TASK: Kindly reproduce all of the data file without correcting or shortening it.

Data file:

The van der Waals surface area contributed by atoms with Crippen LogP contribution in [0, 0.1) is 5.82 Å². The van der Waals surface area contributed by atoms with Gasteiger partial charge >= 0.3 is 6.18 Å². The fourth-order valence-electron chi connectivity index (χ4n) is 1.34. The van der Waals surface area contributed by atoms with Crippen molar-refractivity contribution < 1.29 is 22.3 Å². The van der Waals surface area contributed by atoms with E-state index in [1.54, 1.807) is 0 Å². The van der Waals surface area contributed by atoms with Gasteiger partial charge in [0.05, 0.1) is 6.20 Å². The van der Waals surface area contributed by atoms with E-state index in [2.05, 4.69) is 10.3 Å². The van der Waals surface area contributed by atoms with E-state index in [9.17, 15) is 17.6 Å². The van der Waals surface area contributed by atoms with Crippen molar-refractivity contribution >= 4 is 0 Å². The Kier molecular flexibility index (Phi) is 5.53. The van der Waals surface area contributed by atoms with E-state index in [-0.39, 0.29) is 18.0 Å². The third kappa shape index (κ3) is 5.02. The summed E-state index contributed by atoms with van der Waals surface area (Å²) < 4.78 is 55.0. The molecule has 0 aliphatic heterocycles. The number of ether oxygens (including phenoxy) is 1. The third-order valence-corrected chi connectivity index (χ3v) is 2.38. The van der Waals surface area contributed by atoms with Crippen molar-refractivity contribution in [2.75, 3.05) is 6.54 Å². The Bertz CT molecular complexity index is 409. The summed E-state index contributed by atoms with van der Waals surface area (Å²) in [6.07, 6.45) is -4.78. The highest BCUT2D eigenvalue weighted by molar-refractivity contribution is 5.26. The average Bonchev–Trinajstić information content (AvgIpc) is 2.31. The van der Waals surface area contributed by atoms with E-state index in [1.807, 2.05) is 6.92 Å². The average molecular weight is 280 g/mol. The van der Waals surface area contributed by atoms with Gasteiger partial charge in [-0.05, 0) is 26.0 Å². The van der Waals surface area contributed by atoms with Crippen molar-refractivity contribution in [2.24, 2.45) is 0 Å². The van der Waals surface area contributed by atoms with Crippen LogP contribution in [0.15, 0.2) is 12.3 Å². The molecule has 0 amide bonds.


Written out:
The van der Waals surface area contributed by atoms with Crippen LogP contribution in [0, 0.1) is 5.82 Å². The van der Waals surface area contributed by atoms with Gasteiger partial charge >= 0.3 is 6.18 Å². The fourth-order valence-electron chi connectivity index (χ4n) is 1.34. The van der Waals surface area contributed by atoms with Crippen molar-refractivity contribution < 1.29 is 22.3 Å². The van der Waals surface area contributed by atoms with E-state index in [1.54, 1.807) is 0 Å². The van der Waals surface area contributed by atoms with Gasteiger partial charge in [0.05, 0.1) is 6.20 Å². The van der Waals surface area contributed by atoms with E-state index in [2.05, 4.69) is 10.3 Å². The van der Waals surface area contributed by atoms with E-state index in [9.17, 15) is 17.6 Å². The van der Waals surface area contributed by atoms with Crippen molar-refractivity contribution >= 4 is 0 Å². The Kier molecular flexibility index (Phi) is 5.53. The van der Waals surface area contributed by atoms with E-state index in [-0.39, 0.29) is 18.0 Å². The third kappa shape index (κ3) is 5.02. The summed E-state index contributed by atoms with van der Waals surface area (Å²) < 4.78 is 55.0. The molecule has 0 aliphatic heterocycles. The number of ether oxygens (including phenoxy) is 1. The third-order valence-corrected chi connectivity index (χ3v) is 2.38. The van der Waals surface area contributed by atoms with Crippen molar-refractivity contribution in [2.75, 3.05) is 6.54 Å². The Bertz CT molecular complexity index is 409. The summed E-state index contributed by atoms with van der Waals surface area (Å²) in [6.07, 6.45) is -4.78. The highest BCUT2D eigenvalue weighted by molar-refractivity contribution is 5.26. The average Bonchev–Trinajstić information content (AvgIpc) is 2.31. The van der Waals surface area contributed by atoms with E-state index in [1.807, 2.05) is 6.92 Å². The average molecular weight is 280 g/mol. The van der Waals surface area contributed by atoms with Gasteiger partial charge in [-0.05, 0) is 26.0 Å². The van der Waals surface area contributed by atoms with Crippen molar-refractivity contribution in [2.24, 2.45) is 0 Å². The van der Waals surface area contributed by atoms with Crippen LogP contribution in [0.15, 0.2) is 12.3 Å². The molecule has 0 amide bonds.